London/New York: Oil prices jumped on Wednesday after the Organization of the Petroleum Exporting Countries (Opec) failed to reach a deal to increase output, raising fears of supply shortages later this year that could further fuel a price rally, imperilling the economic recovery.
After several hours, Opec talks broke down as Saudi Arabia failed to convince other members to lift production, as had been expected since last week.
The kingdom has already indicated it would increase output regardless of the outcome, but the rare lack of cohesion rattled traders.
Prices slightly pared gains following US weekly oil inventory data. A reported 4.8 million barrel drop in crude stocks was offset by a 2.2 million barrel rise in gasoline inventories, bigger than expected and raising concerns about eroding demand in the world’s top consumer.
In Vienna, secretary-general El-Badri said he hoped Opec would meet again in three months time after what Saudi oil minister Ali al-Naimi called “one of the worst meetings...ever”.
“It came as a surprise. It is bullish for prices. If you look at demand it will be very robust in the next months and there is a big need for extra Opec oil,” said Amrita Sen from Barclays Capital.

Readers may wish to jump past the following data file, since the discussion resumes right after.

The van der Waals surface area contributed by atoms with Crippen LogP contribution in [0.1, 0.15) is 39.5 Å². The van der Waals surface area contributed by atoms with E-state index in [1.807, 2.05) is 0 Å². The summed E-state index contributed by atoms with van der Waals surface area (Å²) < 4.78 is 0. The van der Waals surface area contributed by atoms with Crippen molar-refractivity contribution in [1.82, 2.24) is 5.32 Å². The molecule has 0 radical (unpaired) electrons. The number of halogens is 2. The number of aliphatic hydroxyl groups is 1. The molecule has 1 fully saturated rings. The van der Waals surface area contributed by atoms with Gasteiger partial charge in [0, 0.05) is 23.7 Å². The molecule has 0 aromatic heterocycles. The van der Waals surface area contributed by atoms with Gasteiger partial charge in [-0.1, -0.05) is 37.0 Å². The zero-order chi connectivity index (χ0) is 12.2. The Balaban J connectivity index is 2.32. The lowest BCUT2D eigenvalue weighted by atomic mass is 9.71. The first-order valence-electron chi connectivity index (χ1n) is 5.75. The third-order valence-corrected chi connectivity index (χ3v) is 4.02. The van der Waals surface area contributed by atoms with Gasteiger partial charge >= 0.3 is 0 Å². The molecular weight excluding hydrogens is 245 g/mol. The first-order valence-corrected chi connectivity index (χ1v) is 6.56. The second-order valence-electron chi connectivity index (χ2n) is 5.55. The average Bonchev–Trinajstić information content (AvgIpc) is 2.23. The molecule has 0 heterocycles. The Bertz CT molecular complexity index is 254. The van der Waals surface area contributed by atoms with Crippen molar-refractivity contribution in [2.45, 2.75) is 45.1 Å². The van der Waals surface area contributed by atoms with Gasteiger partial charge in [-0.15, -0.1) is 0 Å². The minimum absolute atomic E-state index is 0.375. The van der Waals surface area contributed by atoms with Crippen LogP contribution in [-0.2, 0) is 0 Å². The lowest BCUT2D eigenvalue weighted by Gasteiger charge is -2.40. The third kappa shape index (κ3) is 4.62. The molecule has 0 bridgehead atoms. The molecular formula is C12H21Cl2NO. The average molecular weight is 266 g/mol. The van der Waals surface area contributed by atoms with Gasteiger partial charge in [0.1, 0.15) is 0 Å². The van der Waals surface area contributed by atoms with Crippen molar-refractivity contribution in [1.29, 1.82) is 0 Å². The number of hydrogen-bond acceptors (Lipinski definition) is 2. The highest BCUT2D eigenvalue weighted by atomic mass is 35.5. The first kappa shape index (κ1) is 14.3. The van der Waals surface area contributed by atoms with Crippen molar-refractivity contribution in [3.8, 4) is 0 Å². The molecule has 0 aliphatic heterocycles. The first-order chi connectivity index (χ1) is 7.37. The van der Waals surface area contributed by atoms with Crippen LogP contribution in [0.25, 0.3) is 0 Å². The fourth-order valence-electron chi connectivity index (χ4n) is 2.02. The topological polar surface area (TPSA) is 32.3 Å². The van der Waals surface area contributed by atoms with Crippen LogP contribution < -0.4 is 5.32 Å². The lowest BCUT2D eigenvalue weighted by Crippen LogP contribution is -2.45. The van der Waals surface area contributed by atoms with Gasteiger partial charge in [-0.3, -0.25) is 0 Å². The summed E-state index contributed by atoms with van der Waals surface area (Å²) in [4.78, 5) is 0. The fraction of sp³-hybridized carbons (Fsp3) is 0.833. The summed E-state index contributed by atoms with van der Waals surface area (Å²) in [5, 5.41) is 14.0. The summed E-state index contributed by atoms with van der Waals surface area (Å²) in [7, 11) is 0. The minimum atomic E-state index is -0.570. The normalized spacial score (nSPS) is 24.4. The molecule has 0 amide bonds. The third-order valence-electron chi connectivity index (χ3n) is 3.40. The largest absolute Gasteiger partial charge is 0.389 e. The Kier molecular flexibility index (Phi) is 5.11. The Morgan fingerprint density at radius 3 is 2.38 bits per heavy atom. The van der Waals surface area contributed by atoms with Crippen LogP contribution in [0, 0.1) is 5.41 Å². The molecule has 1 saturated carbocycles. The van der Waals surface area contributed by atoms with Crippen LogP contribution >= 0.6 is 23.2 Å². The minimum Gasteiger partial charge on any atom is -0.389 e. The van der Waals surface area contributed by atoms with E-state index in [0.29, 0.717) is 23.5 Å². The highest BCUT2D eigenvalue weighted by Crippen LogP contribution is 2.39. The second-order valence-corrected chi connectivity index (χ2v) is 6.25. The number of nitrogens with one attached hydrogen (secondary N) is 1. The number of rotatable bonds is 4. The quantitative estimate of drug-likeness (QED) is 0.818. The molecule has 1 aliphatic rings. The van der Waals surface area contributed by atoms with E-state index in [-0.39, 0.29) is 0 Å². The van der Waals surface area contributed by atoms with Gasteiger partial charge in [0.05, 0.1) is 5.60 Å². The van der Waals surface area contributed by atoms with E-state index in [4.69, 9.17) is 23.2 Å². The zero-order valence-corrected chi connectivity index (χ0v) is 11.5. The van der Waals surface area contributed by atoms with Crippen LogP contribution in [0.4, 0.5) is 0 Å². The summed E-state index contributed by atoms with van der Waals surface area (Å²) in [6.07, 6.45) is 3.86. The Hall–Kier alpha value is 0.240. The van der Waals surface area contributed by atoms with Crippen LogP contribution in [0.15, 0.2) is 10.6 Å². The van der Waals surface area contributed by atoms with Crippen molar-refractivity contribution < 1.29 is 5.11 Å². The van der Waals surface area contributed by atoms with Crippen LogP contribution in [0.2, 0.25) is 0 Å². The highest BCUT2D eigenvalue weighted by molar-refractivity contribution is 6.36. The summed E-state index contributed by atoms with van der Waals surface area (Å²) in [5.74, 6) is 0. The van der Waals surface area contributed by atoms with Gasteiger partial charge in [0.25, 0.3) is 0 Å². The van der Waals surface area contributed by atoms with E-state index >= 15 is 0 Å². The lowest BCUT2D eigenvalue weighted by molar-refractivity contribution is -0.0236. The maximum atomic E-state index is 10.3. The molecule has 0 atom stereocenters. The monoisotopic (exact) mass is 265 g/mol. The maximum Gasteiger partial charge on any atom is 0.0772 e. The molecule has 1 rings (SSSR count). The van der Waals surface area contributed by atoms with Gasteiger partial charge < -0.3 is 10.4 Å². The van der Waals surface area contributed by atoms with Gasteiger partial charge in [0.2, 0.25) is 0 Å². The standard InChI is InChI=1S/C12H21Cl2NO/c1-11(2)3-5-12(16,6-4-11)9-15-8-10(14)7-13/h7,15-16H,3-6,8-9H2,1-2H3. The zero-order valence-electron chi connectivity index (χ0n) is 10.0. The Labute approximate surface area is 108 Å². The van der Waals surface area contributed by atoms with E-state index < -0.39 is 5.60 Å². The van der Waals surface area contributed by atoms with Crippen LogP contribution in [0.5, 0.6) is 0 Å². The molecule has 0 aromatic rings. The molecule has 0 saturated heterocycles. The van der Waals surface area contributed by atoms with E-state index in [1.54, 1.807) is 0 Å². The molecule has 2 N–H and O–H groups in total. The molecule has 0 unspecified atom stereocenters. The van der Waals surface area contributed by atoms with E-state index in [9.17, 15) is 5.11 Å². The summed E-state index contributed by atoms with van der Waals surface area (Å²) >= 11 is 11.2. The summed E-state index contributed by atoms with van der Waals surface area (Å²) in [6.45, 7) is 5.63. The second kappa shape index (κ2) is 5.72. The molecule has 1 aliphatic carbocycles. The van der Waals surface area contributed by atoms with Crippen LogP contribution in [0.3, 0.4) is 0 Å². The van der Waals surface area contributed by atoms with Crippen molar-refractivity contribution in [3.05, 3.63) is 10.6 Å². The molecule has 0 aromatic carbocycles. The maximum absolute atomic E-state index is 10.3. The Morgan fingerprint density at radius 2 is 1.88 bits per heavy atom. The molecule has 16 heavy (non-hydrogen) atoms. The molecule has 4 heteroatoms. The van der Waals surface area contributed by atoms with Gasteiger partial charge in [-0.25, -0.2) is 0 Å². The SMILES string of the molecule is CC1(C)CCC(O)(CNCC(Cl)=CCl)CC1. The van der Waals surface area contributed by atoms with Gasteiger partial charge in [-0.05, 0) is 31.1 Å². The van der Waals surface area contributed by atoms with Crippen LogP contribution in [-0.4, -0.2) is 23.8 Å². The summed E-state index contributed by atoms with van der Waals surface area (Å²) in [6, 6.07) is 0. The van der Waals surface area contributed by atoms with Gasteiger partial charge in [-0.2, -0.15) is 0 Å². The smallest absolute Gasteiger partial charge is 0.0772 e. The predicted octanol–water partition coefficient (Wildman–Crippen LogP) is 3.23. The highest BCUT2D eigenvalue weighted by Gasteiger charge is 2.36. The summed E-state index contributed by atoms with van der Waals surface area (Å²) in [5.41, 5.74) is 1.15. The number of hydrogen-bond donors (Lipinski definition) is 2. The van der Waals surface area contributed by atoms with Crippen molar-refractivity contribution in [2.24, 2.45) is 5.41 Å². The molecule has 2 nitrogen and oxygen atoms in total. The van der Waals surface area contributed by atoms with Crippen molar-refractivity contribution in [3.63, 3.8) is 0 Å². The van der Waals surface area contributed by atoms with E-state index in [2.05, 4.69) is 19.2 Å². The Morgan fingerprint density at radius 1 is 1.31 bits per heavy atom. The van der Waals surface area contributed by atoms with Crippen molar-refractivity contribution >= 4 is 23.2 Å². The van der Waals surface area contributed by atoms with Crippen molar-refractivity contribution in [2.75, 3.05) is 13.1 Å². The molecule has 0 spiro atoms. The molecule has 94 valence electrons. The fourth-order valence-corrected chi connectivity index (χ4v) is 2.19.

By 1438 GMT US light crude rose $1.38 to $100.47 per barrel, off a peak of $101.20. Brent added $1.17 or 1% to $117.95, more than 50 cents off its peak. Gasoline future reversed gains, falling slight.
Even after Wednesday’s sharp gains, oil prices remain locked in the same narrow trading range that they’ve trodden over the past month, as much as 10% off their post-2008 peaks prior to a correction in early May.
After early indications that Opec would agree a compromise production increase at its most uncertain meeting in years, the producer group appeared to have split into factions that were unable to reconcile deeply divided views.
Naimi said that Saudi Arabia was committed to supply the oil market with whatever oil it needed, and together with its core Gulf allies the UAE, Kuwait and Qatar had proposed an increment of 1.5 million barrels per day (mbpd) over Opec’s current production including Iraq, for overall output of 30.3 mbpd.
He said Libya, Algeria, Angola, Ecuador, Venezuela, Iraq and Iran were opposed.
The failure to reach accord doesn’t necessarily change the outcome for oil markets after a senior Gulf industry official familiar with Saudi oil policy told Reuters earlier this week that Riyadh plans to pump another 500,000 barrels a day to reach at least 9.5 mbpd, its highest in three years.
Most other members do not have any significant spare capacity to allow them to pump more barrels quickly.
It does suggest a new fractiousness in a group that has remained relatively cohesive over the past decade, adding to existing strains around the war in Libya.
And it raises questions about the relevance of the group as a whole.